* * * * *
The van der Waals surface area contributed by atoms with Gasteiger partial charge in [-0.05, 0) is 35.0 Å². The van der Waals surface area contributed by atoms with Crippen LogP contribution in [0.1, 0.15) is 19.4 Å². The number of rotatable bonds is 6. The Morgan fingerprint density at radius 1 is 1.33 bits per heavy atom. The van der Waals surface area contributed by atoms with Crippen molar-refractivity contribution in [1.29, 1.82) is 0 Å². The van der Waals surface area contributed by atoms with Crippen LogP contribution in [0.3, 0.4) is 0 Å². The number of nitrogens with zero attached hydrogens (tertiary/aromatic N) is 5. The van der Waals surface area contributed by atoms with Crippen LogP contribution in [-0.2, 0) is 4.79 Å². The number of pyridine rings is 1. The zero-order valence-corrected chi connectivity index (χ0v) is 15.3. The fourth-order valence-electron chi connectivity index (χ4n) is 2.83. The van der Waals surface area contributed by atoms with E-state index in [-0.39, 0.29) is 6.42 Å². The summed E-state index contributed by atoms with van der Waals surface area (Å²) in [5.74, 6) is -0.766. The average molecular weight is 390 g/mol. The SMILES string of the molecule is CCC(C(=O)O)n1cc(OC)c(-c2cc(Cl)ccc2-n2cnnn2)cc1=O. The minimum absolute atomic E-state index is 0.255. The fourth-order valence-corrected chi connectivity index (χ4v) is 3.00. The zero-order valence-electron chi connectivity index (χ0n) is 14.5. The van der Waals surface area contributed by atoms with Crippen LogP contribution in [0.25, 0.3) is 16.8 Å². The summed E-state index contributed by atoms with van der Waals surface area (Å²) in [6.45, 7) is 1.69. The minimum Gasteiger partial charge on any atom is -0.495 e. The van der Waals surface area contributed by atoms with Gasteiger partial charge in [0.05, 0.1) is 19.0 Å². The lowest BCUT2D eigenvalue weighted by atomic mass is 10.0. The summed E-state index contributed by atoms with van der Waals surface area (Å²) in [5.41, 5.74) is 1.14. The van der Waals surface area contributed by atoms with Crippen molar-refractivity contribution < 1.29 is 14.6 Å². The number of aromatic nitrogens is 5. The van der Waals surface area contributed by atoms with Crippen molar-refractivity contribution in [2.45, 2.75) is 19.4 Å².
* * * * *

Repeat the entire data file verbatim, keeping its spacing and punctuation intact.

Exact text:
The van der Waals surface area contributed by atoms with Gasteiger partial charge in [-0.05, 0) is 35.0 Å². The van der Waals surface area contributed by atoms with Crippen LogP contribution in [0.1, 0.15) is 19.4 Å². The number of rotatable bonds is 6. The Morgan fingerprint density at radius 1 is 1.33 bits per heavy atom. The van der Waals surface area contributed by atoms with Crippen molar-refractivity contribution in [1.29, 1.82) is 0 Å². The van der Waals surface area contributed by atoms with Crippen LogP contribution in [0.3, 0.4) is 0 Å². The number of nitrogens with zero attached hydrogens (tertiary/aromatic N) is 5. The van der Waals surface area contributed by atoms with Crippen LogP contribution in [-0.2, 0) is 4.79 Å². The number of pyridine rings is 1. The zero-order valence-corrected chi connectivity index (χ0v) is 15.3. The fourth-order valence-electron chi connectivity index (χ4n) is 2.83. The van der Waals surface area contributed by atoms with E-state index in [-0.39, 0.29) is 6.42 Å². The summed E-state index contributed by atoms with van der Waals surface area (Å²) in [5.74, 6) is -0.766. The average molecular weight is 390 g/mol. The SMILES string of the molecule is CCC(C(=O)O)n1cc(OC)c(-c2cc(Cl)ccc2-n2cnnn2)cc1=O. The minimum absolute atomic E-state index is 0.255. The fourth-order valence-corrected chi connectivity index (χ4v) is 3.00. The zero-order valence-electron chi connectivity index (χ0n) is 14.5. The van der Waals surface area contributed by atoms with Crippen LogP contribution in [0.25, 0.3) is 16.8 Å². The summed E-state index contributed by atoms with van der Waals surface area (Å²) in [6.45, 7) is 1.69. The minimum Gasteiger partial charge on any atom is -0.495 e. The van der Waals surface area contributed by atoms with Gasteiger partial charge in [0.05, 0.1) is 19.0 Å². The lowest BCUT2D eigenvalue weighted by atomic mass is 10.0. The summed E-state index contributed by atoms with van der Waals surface area (Å²) in [5.41, 5.74) is 1.14. The van der Waals surface area contributed by atoms with Crippen molar-refractivity contribution < 1.29 is 14.6 Å². The number of aromatic nitrogens is 5. The van der Waals surface area contributed by atoms with Crippen molar-refractivity contribution in [2.45, 2.75) is 19.4 Å².